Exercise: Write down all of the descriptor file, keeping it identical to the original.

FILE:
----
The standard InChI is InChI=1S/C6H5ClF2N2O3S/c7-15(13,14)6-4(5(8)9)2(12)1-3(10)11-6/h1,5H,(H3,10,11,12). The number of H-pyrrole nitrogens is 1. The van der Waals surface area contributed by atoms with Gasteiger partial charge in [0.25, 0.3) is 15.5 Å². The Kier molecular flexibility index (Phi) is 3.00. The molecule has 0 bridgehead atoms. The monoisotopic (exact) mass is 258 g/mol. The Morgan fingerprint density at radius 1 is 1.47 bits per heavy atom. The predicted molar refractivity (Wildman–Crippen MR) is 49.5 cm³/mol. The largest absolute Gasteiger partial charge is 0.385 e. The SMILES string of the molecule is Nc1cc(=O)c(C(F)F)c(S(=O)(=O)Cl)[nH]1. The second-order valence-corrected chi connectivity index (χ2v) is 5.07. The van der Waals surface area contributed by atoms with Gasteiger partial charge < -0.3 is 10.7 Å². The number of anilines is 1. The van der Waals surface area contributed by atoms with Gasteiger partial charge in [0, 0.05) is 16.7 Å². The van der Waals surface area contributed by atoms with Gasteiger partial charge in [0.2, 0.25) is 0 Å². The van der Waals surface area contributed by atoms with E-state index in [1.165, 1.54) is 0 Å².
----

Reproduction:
The standard InChI is InChI=1S/C6H5ClF2N2O3S/c7-15(13,14)6-4(5(8)9)2(12)1-3(10)11-6/h1,5H,(H3,10,11,12). The number of H-pyrrole nitrogens is 1. The van der Waals surface area contributed by atoms with Gasteiger partial charge in [0.25, 0.3) is 15.5 Å². The Kier molecular flexibility index (Phi) is 3.00. The molecule has 0 bridgehead atoms. The monoisotopic (exact) mass is 258 g/mol. The Morgan fingerprint density at radius 1 is 1.47 bits per heavy atom. The predicted molar refractivity (Wildman–Crippen MR) is 49.5 cm³/mol. The largest absolute Gasteiger partial charge is 0.385 e. The SMILES string of the molecule is Nc1cc(=O)c(C(F)F)c(S(=O)(=O)Cl)[nH]1. The second-order valence-corrected chi connectivity index (χ2v) is 5.07. The van der Waals surface area contributed by atoms with Gasteiger partial charge < -0.3 is 10.7 Å². The number of anilines is 1. The van der Waals surface area contributed by atoms with Gasteiger partial charge in [0, 0.05) is 16.7 Å². The van der Waals surface area contributed by atoms with Gasteiger partial charge in [0.2, 0.25) is 0 Å². The van der Waals surface area contributed by atoms with E-state index in [1.165, 1.54) is 0 Å².